Tuesday, February 26, 2013

5 Weeks

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First: Your first "real" smile was on Valentine's day. You looked up at Grandma Leslie in the morning and gave her a huge smile. From then on, you have been a smiling machine. You have started to coo a lot too and it seems like you want to talk so badly :-)
Weight: You are close to ten pounds. Although you were born 9 pounds 13 ounces, the pediatrician thinks a lot of that was swelling from the long labor I had. Over the course of 12 hours mommy was given a lot of IVs and I was swollen for a couple of days too. 12 hours after you were born you weighed 9 pounds 2 ounces (so you lost 11 ounces over night). We think 9.2 is probably a more accurate birth weight. 
Sleep - You have always been the best sleeper! You have started to do a six hour stretch at night. Usually I nurse you between 7:30 - 8:30 and then you sleep with your dad out on the couch and he lets mommy go sleep in bed for five blissful, uninterrupted hours. At around 1 or 2 am when you wake up, daddy changes you and brings you to mommy. I feed you and then we fall asleep until about 4 or 5 am when you wake up again. Sometimes I am up for the rest of the day after this, or sometimes I fall asleep with you around 7 am for an hour or two. We are going to try having you nap in your crib during the day when mommy can check on you often, and hopefully soon you'll sleep in your crib through the night.
Your dad loves to wear you around in the K-tan sling and it's your absolute favorite. It puts you to sleep every single time.
You still aren't a huge fan of taking baths, but you are crying less each time. Grandpa helped me bathe you last time and once he wrapped you in your towel you gave him your saddest face. That lip gets him every time!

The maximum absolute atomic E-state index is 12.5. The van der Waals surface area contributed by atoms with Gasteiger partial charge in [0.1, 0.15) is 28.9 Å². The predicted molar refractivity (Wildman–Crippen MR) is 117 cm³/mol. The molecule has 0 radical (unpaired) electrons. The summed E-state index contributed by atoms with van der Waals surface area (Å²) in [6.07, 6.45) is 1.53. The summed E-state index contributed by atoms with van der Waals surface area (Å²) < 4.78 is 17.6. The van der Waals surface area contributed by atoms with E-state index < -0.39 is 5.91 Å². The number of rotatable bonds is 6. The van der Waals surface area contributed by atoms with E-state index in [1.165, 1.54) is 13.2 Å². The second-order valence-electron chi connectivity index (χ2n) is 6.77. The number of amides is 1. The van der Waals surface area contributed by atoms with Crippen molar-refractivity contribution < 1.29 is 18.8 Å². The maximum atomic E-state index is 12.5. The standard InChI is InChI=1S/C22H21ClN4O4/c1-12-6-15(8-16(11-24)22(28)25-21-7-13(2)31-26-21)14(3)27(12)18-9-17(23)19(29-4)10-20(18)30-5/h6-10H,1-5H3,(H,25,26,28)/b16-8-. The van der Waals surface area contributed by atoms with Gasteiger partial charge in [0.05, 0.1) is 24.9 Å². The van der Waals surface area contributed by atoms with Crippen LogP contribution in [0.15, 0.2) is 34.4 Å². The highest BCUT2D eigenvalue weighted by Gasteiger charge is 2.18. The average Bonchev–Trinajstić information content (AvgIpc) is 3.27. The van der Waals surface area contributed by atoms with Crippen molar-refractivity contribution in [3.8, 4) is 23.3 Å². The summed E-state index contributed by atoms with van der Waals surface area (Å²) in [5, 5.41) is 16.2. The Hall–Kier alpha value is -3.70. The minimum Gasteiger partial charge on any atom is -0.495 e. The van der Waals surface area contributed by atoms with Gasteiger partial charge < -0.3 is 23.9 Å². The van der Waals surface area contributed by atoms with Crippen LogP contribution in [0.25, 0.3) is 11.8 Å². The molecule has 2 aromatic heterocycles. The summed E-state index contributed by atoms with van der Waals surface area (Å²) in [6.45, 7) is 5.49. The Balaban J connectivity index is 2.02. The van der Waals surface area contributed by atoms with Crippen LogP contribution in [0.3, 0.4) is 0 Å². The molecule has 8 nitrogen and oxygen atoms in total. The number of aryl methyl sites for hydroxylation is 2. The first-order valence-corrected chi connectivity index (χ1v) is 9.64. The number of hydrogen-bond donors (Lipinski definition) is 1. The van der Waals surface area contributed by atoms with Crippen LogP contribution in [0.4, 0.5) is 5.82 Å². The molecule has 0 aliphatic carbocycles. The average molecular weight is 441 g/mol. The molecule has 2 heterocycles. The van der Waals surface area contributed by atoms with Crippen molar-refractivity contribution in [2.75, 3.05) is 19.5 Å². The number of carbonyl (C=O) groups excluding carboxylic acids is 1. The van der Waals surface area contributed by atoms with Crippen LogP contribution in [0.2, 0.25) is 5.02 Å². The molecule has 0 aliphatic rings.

Daddy and I have been watching Modern Family every single night and it's our new favorite show. It's been cold this week so we've been having a fire and cuddling with you. It's my favorite.
It's overwhelming to love someone so much. I love spending my days with you! This was the first week I have really started to feel like I'm getting the hang of this mommy thing. The first month was the most challenging four weeks of my life. Adjusting to this tiny person that needs me 24 hours out of the day has been unlike anything I've ever experienced. AND you're an amazing baby, I can't imagine how much more difficult it would be if you were cranky, or colicky. I have a whole new appreciation for moms, especially my own :-) 


Tuesday, February 19, 2013

My struggle with nursing

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From day one of being pregnant I knew I would breastfeed. There wasn't even a question in my mind. In addition to it being extremely convenient (no making bottles, cleaning bottles, warming bottles) and free (formula is expensive!) I also knew that breast milk provides so many antibodies to help prevent sickness and diseases (later in life as well) 
and I wanted to do every thing I could to make sure my baby was as healthy as possible.